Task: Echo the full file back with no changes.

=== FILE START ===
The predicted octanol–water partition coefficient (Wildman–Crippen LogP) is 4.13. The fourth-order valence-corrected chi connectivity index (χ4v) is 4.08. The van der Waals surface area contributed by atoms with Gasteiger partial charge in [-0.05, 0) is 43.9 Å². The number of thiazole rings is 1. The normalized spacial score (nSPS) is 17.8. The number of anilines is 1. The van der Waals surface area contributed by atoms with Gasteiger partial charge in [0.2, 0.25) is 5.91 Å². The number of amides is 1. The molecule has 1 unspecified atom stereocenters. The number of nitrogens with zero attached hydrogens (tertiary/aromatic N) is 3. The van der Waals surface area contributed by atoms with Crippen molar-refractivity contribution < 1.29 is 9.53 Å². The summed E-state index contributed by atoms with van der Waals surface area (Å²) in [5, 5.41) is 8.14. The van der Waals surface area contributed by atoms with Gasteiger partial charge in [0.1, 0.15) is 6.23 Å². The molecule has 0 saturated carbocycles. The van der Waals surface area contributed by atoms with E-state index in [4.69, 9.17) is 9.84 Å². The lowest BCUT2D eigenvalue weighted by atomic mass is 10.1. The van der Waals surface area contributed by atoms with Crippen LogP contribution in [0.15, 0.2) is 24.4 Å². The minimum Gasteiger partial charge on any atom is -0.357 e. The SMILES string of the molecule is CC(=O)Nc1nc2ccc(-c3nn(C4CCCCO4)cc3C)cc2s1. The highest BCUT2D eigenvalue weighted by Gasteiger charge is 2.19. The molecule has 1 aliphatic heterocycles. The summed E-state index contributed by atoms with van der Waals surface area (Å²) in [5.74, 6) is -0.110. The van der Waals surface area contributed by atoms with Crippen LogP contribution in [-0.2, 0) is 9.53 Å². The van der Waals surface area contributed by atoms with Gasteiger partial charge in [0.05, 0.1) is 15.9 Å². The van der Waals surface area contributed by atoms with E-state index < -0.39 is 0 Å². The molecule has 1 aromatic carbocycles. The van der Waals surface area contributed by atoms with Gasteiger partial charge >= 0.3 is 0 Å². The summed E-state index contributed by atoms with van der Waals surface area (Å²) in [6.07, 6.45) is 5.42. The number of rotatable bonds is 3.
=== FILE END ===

The predicted octanol–water partition coefficient (Wildman–Crippen LogP) is 4.13. The fourth-order valence-corrected chi connectivity index (χ4v) is 4.08. The van der Waals surface area contributed by atoms with Gasteiger partial charge in [-0.05, 0) is 43.9 Å². The number of thiazole rings is 1. The normalized spacial score (nSPS) is 17.8. The number of anilines is 1. The van der Waals surface area contributed by atoms with Gasteiger partial charge in [0.2, 0.25) is 5.91 Å². The number of amides is 1. The molecule has 1 unspecified atom stereocenters. The number of nitrogens with zero attached hydrogens (tertiary/aromatic N) is 3. The van der Waals surface area contributed by atoms with Crippen molar-refractivity contribution < 1.29 is 9.53 Å². The summed E-state index contributed by atoms with van der Waals surface area (Å²) in [5, 5.41) is 8.14. The van der Waals surface area contributed by atoms with Gasteiger partial charge in [0.1, 0.15) is 6.23 Å². The molecule has 0 saturated carbocycles. The van der Waals surface area contributed by atoms with E-state index in [4.69, 9.17) is 9.84 Å². The lowest BCUT2D eigenvalue weighted by atomic mass is 10.1. The van der Waals surface area contributed by atoms with Crippen LogP contribution in [0.15, 0.2) is 24.4 Å². The minimum Gasteiger partial charge on any atom is -0.357 e. The SMILES string of the molecule is CC(=O)Nc1nc2ccc(-c3nn(C4CCCCO4)cc3C)cc2s1. The highest BCUT2D eigenvalue weighted by Gasteiger charge is 2.19. The molecule has 1 aliphatic heterocycles. The summed E-state index contributed by atoms with van der Waals surface area (Å²) in [5.74, 6) is -0.110. The van der Waals surface area contributed by atoms with Crippen LogP contribution in [-0.2, 0) is 9.53 Å². The van der Waals surface area contributed by atoms with Gasteiger partial charge in [0.05, 0.1) is 15.9 Å². The van der Waals surface area contributed by atoms with E-state index < -0.39 is 0 Å². The molecule has 1 aromatic carbocycles. The van der Waals surface area contributed by atoms with Gasteiger partial charge >= 0.3 is 0 Å². The summed E-state index contributed by atoms with van der Waals surface area (Å²) in [6.07, 6.45) is 5.42. The number of rotatable bonds is 3.